Thesis Thursday: The Lion Couchant

Thesis Thursday is an architectural series showcasing the work produced by the UCT M.Arch (prof) graduates of 2013. These projects tackle a number of issues in vast contexts spread throughout Cape Town, ranging from diminutive park follies to massive desalination plants. M.Arch theses, on one hand; are infamous for exhibiting ideas that simply serve as provocative visions of infinite possibilities. On the other hand, they display imaginative approaches to somewhat enigmatic urban/social issues …… You decide.


Charlton Botha

This dissertation is focused on the natural and cultural landscape of the ‘Lion Mountain’, comprising of Signal Hill and Lion’s Head. It is rooted in the theoretical constructs of a phenomenological approach to Landscape of Memory exercised through contemporary methods for architectural mapping. It establishes a pretext to the design dissertation, in so far as to provide tools of engagement and interpretation of the study area.

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The project challenges the customs of both historical narrative and active natural landscape as inherently separate archetypes and proposes the establishment of a mutual environment upon which key significant elements of the narrative could be developed as a series of spatial episodes with unique supporting program.

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Landscape of Memory – Past:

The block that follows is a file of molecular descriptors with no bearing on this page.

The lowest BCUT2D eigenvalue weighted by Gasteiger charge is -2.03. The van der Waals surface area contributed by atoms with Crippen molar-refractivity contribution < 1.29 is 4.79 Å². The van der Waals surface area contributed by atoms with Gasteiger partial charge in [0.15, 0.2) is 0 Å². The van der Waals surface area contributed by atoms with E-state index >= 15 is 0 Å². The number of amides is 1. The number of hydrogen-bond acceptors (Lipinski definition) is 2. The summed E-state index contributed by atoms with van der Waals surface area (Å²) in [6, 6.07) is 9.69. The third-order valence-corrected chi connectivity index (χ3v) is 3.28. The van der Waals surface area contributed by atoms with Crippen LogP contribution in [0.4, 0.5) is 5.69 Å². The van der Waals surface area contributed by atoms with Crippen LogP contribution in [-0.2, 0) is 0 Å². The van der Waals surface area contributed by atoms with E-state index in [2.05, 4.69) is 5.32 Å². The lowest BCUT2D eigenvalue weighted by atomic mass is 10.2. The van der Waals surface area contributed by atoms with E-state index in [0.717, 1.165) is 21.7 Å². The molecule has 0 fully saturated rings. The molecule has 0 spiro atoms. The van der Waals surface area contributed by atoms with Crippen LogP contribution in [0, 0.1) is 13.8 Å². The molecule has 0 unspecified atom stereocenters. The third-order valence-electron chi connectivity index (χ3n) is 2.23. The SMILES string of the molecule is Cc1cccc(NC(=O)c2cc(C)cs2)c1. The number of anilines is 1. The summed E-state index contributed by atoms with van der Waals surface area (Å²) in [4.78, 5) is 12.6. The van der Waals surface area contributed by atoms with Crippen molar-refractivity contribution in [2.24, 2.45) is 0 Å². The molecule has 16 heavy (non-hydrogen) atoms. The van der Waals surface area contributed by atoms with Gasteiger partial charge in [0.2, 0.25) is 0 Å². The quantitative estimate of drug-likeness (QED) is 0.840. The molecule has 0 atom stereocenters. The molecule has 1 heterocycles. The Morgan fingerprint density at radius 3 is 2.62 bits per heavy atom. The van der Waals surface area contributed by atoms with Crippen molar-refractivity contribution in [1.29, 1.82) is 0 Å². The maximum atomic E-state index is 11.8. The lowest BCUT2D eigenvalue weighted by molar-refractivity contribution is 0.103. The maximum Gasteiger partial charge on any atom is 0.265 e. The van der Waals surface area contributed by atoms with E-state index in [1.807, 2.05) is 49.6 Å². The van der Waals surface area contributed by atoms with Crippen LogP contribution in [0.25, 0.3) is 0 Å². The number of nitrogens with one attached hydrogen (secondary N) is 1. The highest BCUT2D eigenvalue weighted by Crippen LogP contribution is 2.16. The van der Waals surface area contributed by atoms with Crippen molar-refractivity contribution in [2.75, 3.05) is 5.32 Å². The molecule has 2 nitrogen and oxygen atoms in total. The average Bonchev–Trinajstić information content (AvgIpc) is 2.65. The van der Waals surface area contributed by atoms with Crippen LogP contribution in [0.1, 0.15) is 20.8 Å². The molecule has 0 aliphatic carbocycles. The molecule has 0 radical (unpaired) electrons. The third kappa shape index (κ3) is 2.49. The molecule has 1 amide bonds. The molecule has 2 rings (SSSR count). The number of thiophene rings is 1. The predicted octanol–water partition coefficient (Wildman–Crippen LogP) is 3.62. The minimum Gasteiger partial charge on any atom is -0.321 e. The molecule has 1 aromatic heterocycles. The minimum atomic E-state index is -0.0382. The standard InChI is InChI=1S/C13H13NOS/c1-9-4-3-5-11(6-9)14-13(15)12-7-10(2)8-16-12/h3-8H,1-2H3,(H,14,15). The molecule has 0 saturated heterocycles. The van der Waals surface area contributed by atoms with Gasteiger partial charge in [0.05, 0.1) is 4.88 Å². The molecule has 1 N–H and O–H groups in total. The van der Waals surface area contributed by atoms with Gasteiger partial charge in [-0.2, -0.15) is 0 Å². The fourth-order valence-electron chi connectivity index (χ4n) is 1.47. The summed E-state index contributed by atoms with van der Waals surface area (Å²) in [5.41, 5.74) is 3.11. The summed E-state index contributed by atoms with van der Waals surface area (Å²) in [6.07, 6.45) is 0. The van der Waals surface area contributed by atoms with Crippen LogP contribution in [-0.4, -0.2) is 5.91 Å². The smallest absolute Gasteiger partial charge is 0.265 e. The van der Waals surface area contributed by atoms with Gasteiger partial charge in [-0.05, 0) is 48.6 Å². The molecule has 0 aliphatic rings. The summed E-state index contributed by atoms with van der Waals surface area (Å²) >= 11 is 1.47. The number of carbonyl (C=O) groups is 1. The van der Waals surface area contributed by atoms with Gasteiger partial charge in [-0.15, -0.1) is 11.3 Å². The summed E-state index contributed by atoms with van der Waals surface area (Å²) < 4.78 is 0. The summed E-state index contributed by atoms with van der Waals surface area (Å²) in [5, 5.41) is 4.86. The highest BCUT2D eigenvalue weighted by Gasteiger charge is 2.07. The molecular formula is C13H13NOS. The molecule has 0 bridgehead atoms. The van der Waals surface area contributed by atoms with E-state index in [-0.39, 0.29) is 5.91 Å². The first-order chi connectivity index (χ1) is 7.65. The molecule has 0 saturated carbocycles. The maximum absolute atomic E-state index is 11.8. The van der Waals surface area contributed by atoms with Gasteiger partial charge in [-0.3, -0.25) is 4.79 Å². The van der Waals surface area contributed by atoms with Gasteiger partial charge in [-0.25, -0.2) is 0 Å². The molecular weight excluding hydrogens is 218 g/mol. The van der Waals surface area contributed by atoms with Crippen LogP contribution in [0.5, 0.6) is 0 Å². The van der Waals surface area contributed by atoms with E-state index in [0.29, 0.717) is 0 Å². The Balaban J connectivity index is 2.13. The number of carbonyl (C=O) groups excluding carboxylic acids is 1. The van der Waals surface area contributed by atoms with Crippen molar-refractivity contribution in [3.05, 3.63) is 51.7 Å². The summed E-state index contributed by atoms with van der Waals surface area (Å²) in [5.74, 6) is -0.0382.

The first section of the dissertation reflects on the history of the study area, related specifically to significant moments of human influence. Landscape phenomenology and mapping are employed as tools of interpretation that are utilized in order to draw from both the physical and temporal contexts.


Reading beyond Site – Present:

A position was taken to delineate which of the various adaptations of cultural and historical value draw primary focus for the purpose of realizing an architectural idea. The process of reading the history and interpreting the present state of the landscape sets up an opportunity for bringing together multiple strategies for development. Using the complex assembly of mapped data; the design approach brings together a challenging ambiguous relationship of landscape and built form.

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Design Agenda – Future:

The notion of curating the vast landscape with each of the related cultural nodes, becomes further focused through the design of the summit – the ‘Acropolis’ if you will. The organization of program and space is ideated as a sequence of events, rather than simply an abstraction of built form – which delineates a careful assembly of components that mediate the user experience.

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These components are intentionally designed to capture the physical attributes of sensual, qualitative engagement with nature as is implied by the choice of materials and modes of construction.

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These components are:

Path – gestures that gradually meander between spaces in the site.

Screen –  designed to define limit and direct movement between various episodes on the summit site, whilst simultaneously acting as enclosure and protection

Terrace – a series of terraces located at various points on the site are intended to capture specific experiences.

Tower –  the narrative history of the signaling mast was identified as a significant part of communication within military, maritime and public life.

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